According to The New York Times, Etsy, a website that allows artisans to sell their handmade goods all over the world, is testing a program that pairs creators with manufacturers. This new program carries with it many challenges as Etsy strives to maintain its hallmark commitment to the integrity of small-business- owning artisans and their handmade goods.
The risk that Etsy runs in such an endeavor is to alienate smaller businesses by allowing those who pair with manufacturers to dominate the market.
In approving the partnerships between artisans and manufacturers, Etsy could show preference for shops that already dominate the market, thus allowing them to increase their lead over competing shops. Furthermore, the jump from entirely handmade goods to manufactured goods could compromise Etsy’s goals and alienate customers who shop with the intention of buying strictly handmade goods.
Etsy demonstrates its commitment to the artisans who make it successful through strict measures of ethics. The online application for artisans who want to work with manufacturers emphasizes three principles that must support partnerships between artisans and manufacturers: authorship, responsibility and transparency. In this situation, lower ethical standards could lead to bigger companies dominating Etsy, which would presumably be profitable for the website. However, artisans and small business owners who rely primarily on Etsy to do business should feel encouraged by the site’s commitment to integrity and craftsmanship.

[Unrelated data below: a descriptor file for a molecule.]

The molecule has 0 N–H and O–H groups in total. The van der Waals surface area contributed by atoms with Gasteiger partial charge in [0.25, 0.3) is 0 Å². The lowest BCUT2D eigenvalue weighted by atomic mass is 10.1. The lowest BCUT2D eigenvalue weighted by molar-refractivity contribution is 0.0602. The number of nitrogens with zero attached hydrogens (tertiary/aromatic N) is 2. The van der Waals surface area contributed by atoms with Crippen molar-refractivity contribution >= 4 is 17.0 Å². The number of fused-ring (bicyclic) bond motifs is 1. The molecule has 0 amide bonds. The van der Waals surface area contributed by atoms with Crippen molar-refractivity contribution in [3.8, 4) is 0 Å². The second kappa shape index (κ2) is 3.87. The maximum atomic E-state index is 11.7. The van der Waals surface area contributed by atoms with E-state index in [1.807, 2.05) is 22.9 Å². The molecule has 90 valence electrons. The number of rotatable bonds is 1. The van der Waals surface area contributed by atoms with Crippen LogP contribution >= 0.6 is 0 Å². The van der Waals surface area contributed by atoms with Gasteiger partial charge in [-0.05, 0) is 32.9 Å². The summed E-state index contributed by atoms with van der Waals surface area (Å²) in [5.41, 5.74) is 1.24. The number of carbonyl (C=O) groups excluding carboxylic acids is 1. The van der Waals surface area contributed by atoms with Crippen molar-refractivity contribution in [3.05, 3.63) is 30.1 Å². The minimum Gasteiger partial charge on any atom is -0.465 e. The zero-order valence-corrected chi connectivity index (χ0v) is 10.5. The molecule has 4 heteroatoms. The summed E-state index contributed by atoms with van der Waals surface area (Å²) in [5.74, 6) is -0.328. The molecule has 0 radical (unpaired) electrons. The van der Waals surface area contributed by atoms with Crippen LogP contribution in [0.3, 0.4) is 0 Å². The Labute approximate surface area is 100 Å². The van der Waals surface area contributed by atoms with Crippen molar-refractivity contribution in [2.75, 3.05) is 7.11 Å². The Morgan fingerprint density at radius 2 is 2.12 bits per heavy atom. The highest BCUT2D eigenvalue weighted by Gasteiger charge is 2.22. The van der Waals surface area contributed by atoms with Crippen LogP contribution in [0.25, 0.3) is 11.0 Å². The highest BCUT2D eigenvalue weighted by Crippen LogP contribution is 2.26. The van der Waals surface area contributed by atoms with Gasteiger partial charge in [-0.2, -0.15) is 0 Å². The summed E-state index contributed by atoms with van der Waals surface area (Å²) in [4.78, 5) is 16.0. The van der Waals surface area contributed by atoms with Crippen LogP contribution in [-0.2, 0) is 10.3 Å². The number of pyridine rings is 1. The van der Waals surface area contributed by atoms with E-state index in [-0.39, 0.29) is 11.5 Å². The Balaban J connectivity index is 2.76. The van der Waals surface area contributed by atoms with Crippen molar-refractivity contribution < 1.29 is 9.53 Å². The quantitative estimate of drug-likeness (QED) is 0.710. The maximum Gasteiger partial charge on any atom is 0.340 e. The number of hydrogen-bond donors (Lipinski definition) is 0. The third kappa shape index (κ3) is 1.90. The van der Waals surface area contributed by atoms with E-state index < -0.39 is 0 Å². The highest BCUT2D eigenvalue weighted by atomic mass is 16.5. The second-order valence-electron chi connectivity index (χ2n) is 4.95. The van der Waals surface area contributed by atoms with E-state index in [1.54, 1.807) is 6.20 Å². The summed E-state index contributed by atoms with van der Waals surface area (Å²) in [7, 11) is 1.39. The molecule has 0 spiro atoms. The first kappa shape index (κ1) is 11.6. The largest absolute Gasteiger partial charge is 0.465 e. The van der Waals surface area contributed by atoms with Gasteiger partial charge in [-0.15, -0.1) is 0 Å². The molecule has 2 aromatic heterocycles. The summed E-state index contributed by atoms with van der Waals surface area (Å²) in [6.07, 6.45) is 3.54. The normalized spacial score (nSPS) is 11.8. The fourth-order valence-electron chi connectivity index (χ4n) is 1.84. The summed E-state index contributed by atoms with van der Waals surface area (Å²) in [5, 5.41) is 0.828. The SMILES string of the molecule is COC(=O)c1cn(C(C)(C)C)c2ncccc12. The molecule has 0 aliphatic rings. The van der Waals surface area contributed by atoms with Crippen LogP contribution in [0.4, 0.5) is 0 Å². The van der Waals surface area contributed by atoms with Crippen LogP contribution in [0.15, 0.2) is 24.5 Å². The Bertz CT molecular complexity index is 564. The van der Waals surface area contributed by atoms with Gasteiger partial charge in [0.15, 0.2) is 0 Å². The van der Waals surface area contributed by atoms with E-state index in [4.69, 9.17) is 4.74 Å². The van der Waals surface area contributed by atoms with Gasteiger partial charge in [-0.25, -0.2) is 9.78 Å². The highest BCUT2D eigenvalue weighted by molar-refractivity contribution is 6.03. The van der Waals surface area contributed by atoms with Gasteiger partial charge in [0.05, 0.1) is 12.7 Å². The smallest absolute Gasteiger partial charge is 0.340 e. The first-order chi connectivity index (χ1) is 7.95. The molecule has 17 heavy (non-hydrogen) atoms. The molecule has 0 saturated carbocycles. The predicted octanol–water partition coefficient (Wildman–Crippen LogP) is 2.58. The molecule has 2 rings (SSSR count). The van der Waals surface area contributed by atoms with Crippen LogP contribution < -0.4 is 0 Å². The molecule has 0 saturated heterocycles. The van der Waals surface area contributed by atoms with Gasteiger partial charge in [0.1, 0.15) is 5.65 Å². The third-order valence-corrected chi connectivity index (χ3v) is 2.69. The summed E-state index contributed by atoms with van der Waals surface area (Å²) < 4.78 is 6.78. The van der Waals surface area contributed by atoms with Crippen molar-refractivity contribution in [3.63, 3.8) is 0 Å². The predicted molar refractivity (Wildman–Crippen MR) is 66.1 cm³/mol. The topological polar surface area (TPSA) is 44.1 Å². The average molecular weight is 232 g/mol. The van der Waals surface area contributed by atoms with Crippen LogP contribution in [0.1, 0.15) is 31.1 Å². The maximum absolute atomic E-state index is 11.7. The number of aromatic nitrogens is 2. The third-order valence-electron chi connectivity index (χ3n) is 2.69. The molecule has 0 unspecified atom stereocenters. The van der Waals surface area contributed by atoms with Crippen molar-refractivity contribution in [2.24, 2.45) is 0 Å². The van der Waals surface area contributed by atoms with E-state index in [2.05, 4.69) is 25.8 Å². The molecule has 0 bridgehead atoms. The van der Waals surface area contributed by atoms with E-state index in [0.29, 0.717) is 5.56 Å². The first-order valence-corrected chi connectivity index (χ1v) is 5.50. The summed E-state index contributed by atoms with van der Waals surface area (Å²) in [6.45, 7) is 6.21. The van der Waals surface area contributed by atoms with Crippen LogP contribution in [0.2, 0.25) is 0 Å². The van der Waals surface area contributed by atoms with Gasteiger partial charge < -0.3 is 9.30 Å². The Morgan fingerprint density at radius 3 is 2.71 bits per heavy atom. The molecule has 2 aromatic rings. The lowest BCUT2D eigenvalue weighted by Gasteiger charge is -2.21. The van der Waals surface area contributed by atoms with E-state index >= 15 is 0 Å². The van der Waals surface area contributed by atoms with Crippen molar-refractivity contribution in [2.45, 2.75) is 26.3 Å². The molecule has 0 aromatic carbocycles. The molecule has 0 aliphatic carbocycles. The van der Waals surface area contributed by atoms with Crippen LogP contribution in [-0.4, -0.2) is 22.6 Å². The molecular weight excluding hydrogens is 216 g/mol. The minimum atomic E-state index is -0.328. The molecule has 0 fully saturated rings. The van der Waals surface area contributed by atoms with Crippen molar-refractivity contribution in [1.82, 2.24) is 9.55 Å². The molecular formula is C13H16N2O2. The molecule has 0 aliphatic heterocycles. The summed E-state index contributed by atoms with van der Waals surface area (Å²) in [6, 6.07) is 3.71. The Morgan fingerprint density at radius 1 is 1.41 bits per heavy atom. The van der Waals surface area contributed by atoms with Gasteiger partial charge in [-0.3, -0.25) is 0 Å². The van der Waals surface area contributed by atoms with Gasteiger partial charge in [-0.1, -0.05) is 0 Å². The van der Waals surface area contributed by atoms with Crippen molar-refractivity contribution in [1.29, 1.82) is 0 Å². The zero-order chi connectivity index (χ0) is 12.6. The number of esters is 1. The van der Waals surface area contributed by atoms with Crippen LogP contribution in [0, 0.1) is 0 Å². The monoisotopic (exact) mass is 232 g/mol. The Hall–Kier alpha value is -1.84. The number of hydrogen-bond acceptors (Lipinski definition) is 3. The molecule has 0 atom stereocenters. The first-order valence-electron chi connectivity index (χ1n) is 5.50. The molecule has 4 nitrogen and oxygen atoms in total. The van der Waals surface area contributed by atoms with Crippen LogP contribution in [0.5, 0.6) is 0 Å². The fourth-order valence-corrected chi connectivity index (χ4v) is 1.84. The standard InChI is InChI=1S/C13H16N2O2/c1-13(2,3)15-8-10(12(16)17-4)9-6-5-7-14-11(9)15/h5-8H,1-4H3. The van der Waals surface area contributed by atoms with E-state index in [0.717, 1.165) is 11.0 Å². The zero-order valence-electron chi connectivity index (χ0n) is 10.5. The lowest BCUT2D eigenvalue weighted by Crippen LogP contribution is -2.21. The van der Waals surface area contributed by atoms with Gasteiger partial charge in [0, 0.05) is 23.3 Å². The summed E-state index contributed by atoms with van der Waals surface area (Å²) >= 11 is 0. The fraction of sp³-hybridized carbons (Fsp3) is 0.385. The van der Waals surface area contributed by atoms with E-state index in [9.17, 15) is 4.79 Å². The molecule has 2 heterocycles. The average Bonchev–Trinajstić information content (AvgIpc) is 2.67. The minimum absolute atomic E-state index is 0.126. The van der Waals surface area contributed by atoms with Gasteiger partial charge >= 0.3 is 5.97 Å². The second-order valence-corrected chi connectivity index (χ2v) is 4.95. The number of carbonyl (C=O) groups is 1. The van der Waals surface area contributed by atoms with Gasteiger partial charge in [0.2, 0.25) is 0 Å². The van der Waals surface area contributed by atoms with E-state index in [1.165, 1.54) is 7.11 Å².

While inconvenient for some, the nuanced and thorough process of applying for a manufacturing partnership through Etsy seems to ultimately give successful Etsy artisans the opportunity to grow, become more profitable and focus more energy on creativity of design.
The process seems to empower creators and encourage symbiosis between manufacturers and creators. The creators can pour more energy into expanding the line of products they offer and focusing on creative details, while the manufacturers can rely on retaining steady business.
Etsy’s careful consideration of the possible pitfalls of introducing manufacturing into its marketplace for handmade goods is evident in the language used in the application for a partnership between a manufacturer and an artisan. Etsy lists its ethical expectations for manufacturers, which include fair working conditions, non-discrimination and sustainability. In a refreshingly ethical business move, Etsy seems more focused on fostering a positive relationship between creator, producer and consumer than making exorbitant amounts of money. Although the economic implications of these new partnerships are bound to be relatively small, the ethical precedent set by Etsy, a powerhouse of an online marketplace, is encouraging.